With its FDA pitch on the Alzheimer’s drug aducanumab hanging perilously close to disaster, Biogen is rolling the dice on a $3.1 billion deal that brings in commercial rights to one of the other spotlight neuro drugs in late-stage development — after it already failed its first Phase III.

The big biotech has turned to Sage Therapeutics for its latest deal, close to a year after the crushing failure of Sage-217, now dubbed zuranolone, in the MOUNTAIN study.

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Pascal Soriot (AP Images)

As­traZeneca, Ox­ford on the de­fen­sive as skep­tics dis­miss 70% av­er­age ef­fi­ca­cy for Covid-19 vac­cine

On the third straight Monday that the world wakes up to positive vaccine news, AstraZeneca and Oxford are declaring a new Phase III milestone in the fight against the pandemic. Not everyone is convinced they will play a big part, though.

With an average efficacy of 70%, the headline number struck analysts as less impressive than the 95% and 94.5% protection that Pfizer/BioNTech and Moderna have boasted in the past two weeks, respectively. But the British partners say they have several other bright spots going for their candidate. One of the two dosing regimens tested in Phase III showed a better profile, bringing efficacy up to 90%; the adenovirus vector-based vaccine requires minimal refrigeration, which may mean easier distribution; and AstraZeneca has pledged to sell it at a fraction of the price that the other two vaccine developers are charging.

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John Maraganore, Alnylam CEO (Scott Eisen/Bloomberg via Getty Images)

Al­ny­lam gets the green light from the FDA for drug #3 — and CEO John Maraganore is ready to roll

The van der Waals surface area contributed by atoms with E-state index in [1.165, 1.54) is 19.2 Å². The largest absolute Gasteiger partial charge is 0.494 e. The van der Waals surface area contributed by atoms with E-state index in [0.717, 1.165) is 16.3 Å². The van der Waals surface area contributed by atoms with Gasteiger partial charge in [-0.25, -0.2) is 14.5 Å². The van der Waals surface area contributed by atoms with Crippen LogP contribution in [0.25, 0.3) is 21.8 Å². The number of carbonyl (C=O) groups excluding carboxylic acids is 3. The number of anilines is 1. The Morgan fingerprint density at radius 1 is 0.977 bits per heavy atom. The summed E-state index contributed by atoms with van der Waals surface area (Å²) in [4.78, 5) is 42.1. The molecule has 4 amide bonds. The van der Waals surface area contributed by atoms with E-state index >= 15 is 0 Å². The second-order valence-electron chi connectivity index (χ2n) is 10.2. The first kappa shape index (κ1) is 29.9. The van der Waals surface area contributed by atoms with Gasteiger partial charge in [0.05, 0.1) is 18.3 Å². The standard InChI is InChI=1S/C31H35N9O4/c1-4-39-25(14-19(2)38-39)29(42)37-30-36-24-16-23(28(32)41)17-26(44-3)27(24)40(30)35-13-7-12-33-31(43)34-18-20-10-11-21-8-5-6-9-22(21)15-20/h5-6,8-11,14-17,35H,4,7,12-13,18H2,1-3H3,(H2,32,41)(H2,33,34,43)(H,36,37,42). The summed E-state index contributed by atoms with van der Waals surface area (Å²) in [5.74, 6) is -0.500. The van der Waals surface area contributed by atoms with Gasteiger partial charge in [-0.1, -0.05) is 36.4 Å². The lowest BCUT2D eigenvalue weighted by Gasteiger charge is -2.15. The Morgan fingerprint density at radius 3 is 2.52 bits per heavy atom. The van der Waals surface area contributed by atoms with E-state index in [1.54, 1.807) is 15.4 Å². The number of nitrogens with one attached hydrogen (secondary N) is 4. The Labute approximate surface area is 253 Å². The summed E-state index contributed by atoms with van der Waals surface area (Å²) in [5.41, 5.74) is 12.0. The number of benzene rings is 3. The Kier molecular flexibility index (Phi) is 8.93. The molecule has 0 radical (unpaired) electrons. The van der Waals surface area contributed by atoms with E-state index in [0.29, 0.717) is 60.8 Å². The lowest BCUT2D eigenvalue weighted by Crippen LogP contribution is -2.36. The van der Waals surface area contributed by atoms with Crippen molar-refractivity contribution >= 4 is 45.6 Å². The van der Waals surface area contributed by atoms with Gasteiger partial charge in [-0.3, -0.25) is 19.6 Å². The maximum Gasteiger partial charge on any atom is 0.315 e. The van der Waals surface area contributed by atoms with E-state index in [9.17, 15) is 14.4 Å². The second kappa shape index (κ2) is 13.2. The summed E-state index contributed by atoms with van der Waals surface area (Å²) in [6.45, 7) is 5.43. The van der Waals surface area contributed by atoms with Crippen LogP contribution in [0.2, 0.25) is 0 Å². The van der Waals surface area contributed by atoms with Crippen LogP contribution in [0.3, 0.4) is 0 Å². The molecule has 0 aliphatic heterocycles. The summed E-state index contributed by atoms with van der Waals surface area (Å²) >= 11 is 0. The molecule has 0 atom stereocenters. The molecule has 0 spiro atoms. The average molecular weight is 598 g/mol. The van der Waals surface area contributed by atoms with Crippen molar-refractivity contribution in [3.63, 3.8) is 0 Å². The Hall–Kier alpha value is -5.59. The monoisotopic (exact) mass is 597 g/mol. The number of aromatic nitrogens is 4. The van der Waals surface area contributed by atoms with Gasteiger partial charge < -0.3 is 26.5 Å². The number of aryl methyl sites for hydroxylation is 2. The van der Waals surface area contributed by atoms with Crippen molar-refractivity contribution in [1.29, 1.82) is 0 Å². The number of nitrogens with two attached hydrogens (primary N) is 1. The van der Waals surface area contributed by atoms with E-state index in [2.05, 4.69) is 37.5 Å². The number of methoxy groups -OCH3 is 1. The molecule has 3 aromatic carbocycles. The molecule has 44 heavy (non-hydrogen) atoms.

Score another early win at the FDA for Alnylam.

The FDA put out word today that the agency has approved its third drug, lumasiran, for primary hyperoxaluria type 1, better known as PH1. The news comes just 4 days after the European Commission took the lead in offering a green light.

An ultra rare genetic condition, Alnylam CEO John Maraganore says there are only some 1,000 to 1,700 patients in the US and Europe at any particular point. The patients, mostly kids, suffer from an overproduction of oxalate in the liver that spurs the development of kidney stones, right through to end stage kidney disease.

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The ad­u­canum­ab co­nun­drum: The PhI­II failed a clear reg­u­la­to­ry stan­dard, but no one is cer­tain what that means any­more at the FDA

Eighteen days ago, virtually all of the outside experts on an FDA adcomm got together to mug the agency’s Billy Dunn and the Biogen team when they presented their upbeat assessment on aducanumab. But here we are, more than 2 weeks later, and the ongoing debate over that Alzheimer’s drug’s fate continues unabated.

Instead of simply ruling out any chance of an approval, the logical conclusion based on what we heard during that session, a series of questionable approvals that preceded the controversy over the agency’s recent EUA decisions has come back to haunt the FDA, where the power of precedent is leaving an opening some experts believe can still be exploited by the big biotech.

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Leonard Schleifer, Regeneron CEO (Andrew Harnik/AP)

Trail­ing Eli Lil­ly by 12 days, Re­gen­eron gets the FDA OK for their Covid-19 an­ti­body cock­tail